The influence of tillage implements and practices on soil and moisture conservation of a crusting soil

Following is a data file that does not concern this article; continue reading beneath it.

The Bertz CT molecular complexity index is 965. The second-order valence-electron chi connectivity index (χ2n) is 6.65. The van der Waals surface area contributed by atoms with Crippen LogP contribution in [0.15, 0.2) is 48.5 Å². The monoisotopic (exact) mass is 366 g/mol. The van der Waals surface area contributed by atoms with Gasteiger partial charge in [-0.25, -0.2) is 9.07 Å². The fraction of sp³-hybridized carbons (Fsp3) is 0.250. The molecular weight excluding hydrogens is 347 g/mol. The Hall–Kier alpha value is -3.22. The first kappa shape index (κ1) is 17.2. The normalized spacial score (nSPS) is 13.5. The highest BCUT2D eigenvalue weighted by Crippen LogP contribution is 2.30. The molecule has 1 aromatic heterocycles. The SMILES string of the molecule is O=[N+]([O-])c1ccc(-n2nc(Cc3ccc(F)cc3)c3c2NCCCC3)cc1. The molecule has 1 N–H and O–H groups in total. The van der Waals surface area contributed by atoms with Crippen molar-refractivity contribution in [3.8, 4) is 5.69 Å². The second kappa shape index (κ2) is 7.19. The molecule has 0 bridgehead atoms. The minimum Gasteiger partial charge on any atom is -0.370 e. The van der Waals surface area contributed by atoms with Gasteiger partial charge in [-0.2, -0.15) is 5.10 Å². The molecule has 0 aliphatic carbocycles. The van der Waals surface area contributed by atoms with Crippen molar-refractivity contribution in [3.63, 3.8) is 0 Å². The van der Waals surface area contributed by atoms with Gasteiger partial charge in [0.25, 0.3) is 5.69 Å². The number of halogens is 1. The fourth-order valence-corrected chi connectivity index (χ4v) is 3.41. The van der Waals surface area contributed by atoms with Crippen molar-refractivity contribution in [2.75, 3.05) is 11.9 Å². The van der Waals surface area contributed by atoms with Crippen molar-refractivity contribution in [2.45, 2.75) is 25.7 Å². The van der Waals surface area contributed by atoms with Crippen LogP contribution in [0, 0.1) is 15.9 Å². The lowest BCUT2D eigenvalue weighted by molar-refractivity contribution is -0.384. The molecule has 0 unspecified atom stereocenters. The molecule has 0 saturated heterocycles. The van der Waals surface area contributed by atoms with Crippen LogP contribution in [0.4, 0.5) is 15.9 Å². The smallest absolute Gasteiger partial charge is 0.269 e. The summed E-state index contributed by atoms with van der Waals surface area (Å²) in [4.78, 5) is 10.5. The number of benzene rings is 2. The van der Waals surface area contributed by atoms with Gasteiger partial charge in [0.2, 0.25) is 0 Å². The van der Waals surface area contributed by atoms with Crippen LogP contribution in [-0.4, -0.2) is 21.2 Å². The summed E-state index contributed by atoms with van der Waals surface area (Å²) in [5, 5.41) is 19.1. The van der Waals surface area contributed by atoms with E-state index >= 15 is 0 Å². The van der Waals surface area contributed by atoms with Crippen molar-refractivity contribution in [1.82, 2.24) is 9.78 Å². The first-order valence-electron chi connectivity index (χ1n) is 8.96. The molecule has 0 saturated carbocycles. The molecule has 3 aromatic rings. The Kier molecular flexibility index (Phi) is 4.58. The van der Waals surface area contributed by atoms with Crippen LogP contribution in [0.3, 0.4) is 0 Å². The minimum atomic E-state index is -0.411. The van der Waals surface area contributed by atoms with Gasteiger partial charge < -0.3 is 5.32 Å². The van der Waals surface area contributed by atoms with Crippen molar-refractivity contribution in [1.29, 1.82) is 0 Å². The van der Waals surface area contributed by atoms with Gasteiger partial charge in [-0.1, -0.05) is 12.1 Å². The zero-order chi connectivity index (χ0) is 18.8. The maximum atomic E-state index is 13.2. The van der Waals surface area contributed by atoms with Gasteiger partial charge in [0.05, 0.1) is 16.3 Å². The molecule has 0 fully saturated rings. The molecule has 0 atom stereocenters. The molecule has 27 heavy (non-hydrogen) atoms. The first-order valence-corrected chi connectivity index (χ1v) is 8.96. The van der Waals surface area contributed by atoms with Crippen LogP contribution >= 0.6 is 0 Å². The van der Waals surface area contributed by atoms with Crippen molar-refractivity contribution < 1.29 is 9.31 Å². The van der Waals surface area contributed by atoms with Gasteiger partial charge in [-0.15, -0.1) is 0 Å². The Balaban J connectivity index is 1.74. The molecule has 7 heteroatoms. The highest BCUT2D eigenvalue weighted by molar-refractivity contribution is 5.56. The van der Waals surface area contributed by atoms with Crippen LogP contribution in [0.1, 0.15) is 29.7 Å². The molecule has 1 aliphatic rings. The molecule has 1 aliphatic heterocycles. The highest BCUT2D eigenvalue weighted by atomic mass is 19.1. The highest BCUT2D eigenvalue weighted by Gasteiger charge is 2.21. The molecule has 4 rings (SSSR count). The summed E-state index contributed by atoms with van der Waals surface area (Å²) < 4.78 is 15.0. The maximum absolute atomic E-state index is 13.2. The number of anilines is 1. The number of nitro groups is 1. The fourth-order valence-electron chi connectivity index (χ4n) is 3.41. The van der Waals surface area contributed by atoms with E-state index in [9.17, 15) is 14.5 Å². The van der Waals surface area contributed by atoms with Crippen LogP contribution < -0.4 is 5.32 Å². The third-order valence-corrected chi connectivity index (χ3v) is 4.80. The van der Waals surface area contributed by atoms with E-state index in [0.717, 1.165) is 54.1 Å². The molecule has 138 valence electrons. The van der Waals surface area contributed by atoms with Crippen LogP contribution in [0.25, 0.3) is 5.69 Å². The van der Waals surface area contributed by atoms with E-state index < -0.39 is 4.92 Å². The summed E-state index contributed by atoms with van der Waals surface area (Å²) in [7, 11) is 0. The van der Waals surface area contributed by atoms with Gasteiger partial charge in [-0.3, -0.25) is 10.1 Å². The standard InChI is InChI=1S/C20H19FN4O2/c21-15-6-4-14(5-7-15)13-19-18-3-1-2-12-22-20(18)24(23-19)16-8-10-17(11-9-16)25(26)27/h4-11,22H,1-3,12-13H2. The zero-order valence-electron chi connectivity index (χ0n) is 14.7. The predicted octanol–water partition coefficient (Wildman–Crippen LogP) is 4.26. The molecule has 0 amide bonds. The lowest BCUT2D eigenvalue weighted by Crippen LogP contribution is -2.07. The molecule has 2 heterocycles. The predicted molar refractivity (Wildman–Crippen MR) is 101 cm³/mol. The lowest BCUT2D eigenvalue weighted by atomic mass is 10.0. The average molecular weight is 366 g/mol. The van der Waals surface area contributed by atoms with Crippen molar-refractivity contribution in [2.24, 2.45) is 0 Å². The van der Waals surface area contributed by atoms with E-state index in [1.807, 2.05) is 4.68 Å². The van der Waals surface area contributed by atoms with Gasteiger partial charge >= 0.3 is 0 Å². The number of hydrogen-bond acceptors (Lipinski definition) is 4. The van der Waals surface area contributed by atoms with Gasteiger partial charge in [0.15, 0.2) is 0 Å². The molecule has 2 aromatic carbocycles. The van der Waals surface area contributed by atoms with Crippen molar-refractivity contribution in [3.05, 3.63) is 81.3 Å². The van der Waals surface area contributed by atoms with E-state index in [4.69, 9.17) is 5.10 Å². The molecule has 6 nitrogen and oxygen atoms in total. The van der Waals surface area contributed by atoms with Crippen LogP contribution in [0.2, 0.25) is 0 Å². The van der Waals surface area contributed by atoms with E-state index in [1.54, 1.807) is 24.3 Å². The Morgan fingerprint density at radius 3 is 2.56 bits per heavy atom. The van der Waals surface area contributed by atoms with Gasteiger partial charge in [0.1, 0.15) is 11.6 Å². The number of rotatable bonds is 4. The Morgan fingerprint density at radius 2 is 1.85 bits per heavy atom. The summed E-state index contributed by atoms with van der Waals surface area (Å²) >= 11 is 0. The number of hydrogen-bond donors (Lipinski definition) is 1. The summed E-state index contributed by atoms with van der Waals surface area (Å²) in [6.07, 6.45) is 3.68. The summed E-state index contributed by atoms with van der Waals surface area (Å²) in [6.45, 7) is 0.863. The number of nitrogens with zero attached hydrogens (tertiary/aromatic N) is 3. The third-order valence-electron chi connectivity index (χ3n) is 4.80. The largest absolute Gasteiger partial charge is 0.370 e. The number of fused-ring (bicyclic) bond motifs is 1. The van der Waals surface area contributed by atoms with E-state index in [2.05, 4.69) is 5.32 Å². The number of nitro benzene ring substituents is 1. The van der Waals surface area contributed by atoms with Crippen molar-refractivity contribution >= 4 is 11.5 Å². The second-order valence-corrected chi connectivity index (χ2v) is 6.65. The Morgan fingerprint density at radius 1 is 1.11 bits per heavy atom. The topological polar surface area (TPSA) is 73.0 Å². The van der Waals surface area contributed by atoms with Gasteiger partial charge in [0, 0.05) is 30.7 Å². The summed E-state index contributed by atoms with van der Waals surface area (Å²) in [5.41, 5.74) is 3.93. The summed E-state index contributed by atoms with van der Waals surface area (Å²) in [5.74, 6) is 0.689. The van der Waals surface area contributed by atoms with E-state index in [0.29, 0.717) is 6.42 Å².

Soil crusting and hard-setting conditions limit agricultural productivity of most semi-arid lands of Kenya. Hydrological conditions of these soils are negatively influenced by the development and occurrence of soil crusting and hard-setting under the influence of bad tillage implement practices and adverse seasonal rainfall characteristics. The occurrence of soil crusting and hard-setting conditions decrease rainwater infiltration and inversely increases the surface runoff The reduced rainwater infiltration and high surface runoff induces agricultural soil drought due to reduced water transmittance and consequent storage into the soil profile. The objectives of this study was to investigate the influence of tillage implements and practices on soil and moisture conservation on a crusting and hard-setting (sandy clay loam) Luvisol. This study investigated the hydrological effects of two tillage implement practices with and without farmyard manure on soil erosion and moisture conservation on a crusting and hard-setting (sandy clay loam) Luvisol of the semi-arid Kenya. The experiment was conducted under extreme field conditions of bare land (no test crop) to eliminate any influence of crop cover, over the pertinent hydrological and soil properties. This study took two rainy seasons (short and long rains) with field investigations covering rainfall characteristics, soil surface roughness, shear strength, penetration resistance, bulk density, soil loss, wet soil aggregate stability, surface runoff and soil moisture. Investigations were conducted on 12 micro-plots of two square metres laid-out in a Split-plot in a Randomised Complete Block Design, complemented by a differential tillage depth treatment laid on a Randomised Complete Block Design. The main experimental treatments consisted of farmyard manure (FYM) at 0 and 10 tonnes per hectare for soil amendment. In the 10 (10) farmyard manure per hectare were applied through out for soil amendment. The experimental treatments were two tillage implement practices (minimum tillage -Modified Reversible Maresha Prototype-MRMP, and conventional Rumptstard -RS) and two farmyard manure applications - FYM (0 and10 tonnes ha"]. A complementary tillage depth treatment was introduced during the long rainy season aimed at providing understanding of the effect of tillage depth on soil moisture conservation. The conventional tillage implement was used at 12 em and 17 em tillage depth with 10 tonnes per hectare uniform manure application The tillage implement practices and manure showed a significant influence on surface runoff: infiltration, soil loss and moisture conservation The hydrological response of all treatments were influencedby soil crusting and hard-setting. The seasonal rainfall characteristics (amounts, frequency, durationand intensities) and the treatment effects on the soil surface roughness and aggregate stability impactedon the hydrological response. The minimum tillage implement practice reduced soil loss by 19'>10, surface runoff by 40% and enhanced water infiltration through out the study period. During the second rainy season the minimum tillage steadily enhanced soil moisture conservation due to the furrow depression storage created by the oriented surface roughness of the MRMP. The conventional tillage implement practice initially reduced soil loss, surface runoff and enhanced water infiltration From mid rainy season however, soil crusting increased soil loss, surface runoff and reduced water infihration The treatment response to ten tonnes of manure reduced soil loss by 40010, surface runoff by 39'>10 and enhanced water infiltration through out the study period. The tillage implement practice and manureinteraction treatment reduced soil loss by 48%, surface runoff by 68% in the MM and 18% in the RS and enhanced water-infiltration through out the study period. The soil moisture conservation response to ten tonnes of manure reduced soil loss by 40010, surface runoff by 39% and enhanced water infiltrationthrough out the study period. This study has shown that minimum tillage practice and manure application have a greater impact on soil loss, surface runoff and soil moisture conservation in a crusting and hard-setting soils of the semiarid. Rainfall intensities of above 75mm per hour has show to influence total soil loss of 66% and runoff water of 40010 During the second rainy season the minimum tillage steadily enhanced soil moisture conservation due to the furrow depression storage created by the oriented surface roughness of the MM The results obtained showed some significant changes in the hydrological related properties and soil management treatments. The tillage oriented surface roughness, soil aggregation, soil and runoff losses and moisture; changed with rainfall events and soil management practices. FYM and MRMP tillage practices compared to their control of no-manure and RS reduced runoff by 39ll1o and 40% and soil loss by 40% and 36% respectively. Soil moisture conservation was however, not improved until about mid-season (short-rains). Deep tillage (RS17) on the other hand showed a 60% improvement at a 17 em soil depth over the 12 em tillage depth (RS12) and was highly significantat 5% probability level. This study has shown that tillage implement (MRMP) practice and incorporation of farm yard manure (FYM) on a crusting and hard-setting soil is a potential soil and water conservation tool .that provides protection even when erosive forces are severe. It has also revealed that, application of un-decomposed manure and MRMP; do not immediately improve moisture retention. Deep tillage that incorporates FYM beyond 12 em depth can enhance improvement in soil moisture conservation.